Due to the wetland site, we used helical screws at the anchor points rather than conventional concrete anchors. The tower bases were of conventional concrete pier construction.
But the most difficult part was the environmental restrictions placed on the project. We had to interrupt construction several times during the breeding cycle of the blue spotted salamander, which is classified as an endangered species. There could be no open trenches on the site between Feb. 15 and May 15, and trenches could not be left open at night over the weekend. We had to leave a clearance of 4 inches at the bottom of our tower safety fences to permit animal movements.
All told, there were over 60 different conditions we had to meet to satisfy the local zoning, including the requirement that the stations hire an environmental consultant to work for the city and monitor the project for compliance.
During the project there were no stop work orders and no violations of the zoning requirements. At the end of the project we had to appear before the local conservation commission, and they actually commended us on doing careful construction.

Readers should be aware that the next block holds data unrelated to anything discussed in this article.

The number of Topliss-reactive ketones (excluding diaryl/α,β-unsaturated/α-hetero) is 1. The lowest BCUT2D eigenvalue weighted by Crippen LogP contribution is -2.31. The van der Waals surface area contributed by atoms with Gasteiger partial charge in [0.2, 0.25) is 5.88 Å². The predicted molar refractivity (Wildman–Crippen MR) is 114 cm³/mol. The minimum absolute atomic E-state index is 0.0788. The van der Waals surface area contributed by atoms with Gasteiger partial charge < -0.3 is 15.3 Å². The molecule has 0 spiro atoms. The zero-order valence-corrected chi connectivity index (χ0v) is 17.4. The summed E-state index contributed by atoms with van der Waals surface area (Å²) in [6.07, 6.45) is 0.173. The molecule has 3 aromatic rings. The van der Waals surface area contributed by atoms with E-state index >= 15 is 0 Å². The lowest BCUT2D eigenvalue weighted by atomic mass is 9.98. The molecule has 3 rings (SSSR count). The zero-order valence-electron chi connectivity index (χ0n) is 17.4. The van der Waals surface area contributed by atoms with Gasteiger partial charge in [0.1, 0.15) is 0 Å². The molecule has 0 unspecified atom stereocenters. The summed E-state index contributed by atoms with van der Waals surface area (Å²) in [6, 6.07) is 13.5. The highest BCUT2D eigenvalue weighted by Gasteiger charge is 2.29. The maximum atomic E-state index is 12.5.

I want to point out one other unique aspect to this project from an engineering standpoint: These were the first three stations to use Method of Moments modeling to license a directional array.
Were stations in the triplex going HD?
No. In a triplex with nine filters and their component stray reactances it can become very difficult to get all of this to work with HD so we decided not to pursue that at this time.
Do you have any other interesting projects in the pipeline right now?
We are just finishing up an eight-tower directional array in the St. Louis area. This one will also be licensed using Method of Moments.
Are there differences in a project when using Method of Moments?